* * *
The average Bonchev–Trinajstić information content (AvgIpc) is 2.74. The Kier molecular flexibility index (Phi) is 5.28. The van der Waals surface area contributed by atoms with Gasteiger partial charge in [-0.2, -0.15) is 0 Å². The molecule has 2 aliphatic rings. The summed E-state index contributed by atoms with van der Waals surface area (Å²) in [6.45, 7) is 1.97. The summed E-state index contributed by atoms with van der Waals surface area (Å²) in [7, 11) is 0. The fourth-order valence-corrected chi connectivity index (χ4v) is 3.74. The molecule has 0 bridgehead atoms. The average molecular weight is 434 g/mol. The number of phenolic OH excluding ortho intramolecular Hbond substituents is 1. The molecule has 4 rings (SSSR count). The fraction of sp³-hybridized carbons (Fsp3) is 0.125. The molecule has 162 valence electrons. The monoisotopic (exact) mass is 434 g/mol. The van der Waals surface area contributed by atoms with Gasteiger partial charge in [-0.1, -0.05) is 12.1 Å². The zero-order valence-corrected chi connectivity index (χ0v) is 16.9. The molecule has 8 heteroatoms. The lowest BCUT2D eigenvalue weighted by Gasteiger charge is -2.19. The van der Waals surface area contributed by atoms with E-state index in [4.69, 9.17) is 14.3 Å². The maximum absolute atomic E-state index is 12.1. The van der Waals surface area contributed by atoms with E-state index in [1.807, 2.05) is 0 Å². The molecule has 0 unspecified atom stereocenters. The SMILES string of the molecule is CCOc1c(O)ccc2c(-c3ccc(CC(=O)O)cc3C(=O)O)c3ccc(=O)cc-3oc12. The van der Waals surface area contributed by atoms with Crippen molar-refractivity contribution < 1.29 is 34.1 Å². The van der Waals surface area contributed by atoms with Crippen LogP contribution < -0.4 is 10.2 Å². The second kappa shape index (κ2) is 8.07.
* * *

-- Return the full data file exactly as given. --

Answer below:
The average Bonchev–Trinajstić information content (AvgIpc) is 2.74. The Kier molecular flexibility index (Phi) is 5.28. The van der Waals surface area contributed by atoms with Gasteiger partial charge in [-0.2, -0.15) is 0 Å². The molecule has 2 aliphatic rings. The summed E-state index contributed by atoms with van der Waals surface area (Å²) in [6.45, 7) is 1.97. The summed E-state index contributed by atoms with van der Waals surface area (Å²) in [7, 11) is 0. The fourth-order valence-corrected chi connectivity index (χ4v) is 3.74. The molecule has 0 bridgehead atoms. The average molecular weight is 434 g/mol. The number of phenolic OH excluding ortho intramolecular Hbond substituents is 1. The molecule has 4 rings (SSSR count). The fraction of sp³-hybridized carbons (Fsp3) is 0.125. The molecule has 162 valence electrons. The monoisotopic (exact) mass is 434 g/mol. The van der Waals surface area contributed by atoms with Gasteiger partial charge in [-0.1, -0.05) is 12.1 Å². The zero-order valence-corrected chi connectivity index (χ0v) is 16.9. The molecule has 8 heteroatoms. The lowest BCUT2D eigenvalue weighted by Gasteiger charge is -2.19. The van der Waals surface area contributed by atoms with E-state index in [4.69, 9.17) is 14.3 Å². The maximum absolute atomic E-state index is 12.1. The van der Waals surface area contributed by atoms with E-state index in [1.807, 2.05) is 0 Å². The molecule has 0 unspecified atom stereocenters. The SMILES string of the molecule is CCOc1c(O)ccc2c(-c3ccc(CC(=O)O)cc3C(=O)O)c3ccc(=O)cc-3oc12. The van der Waals surface area contributed by atoms with Crippen molar-refractivity contribution < 1.29 is 34.1 Å². The van der Waals surface area contributed by atoms with Crippen LogP contribution < -0.4 is 10.2 Å². The second kappa shape index (κ2) is 8.07.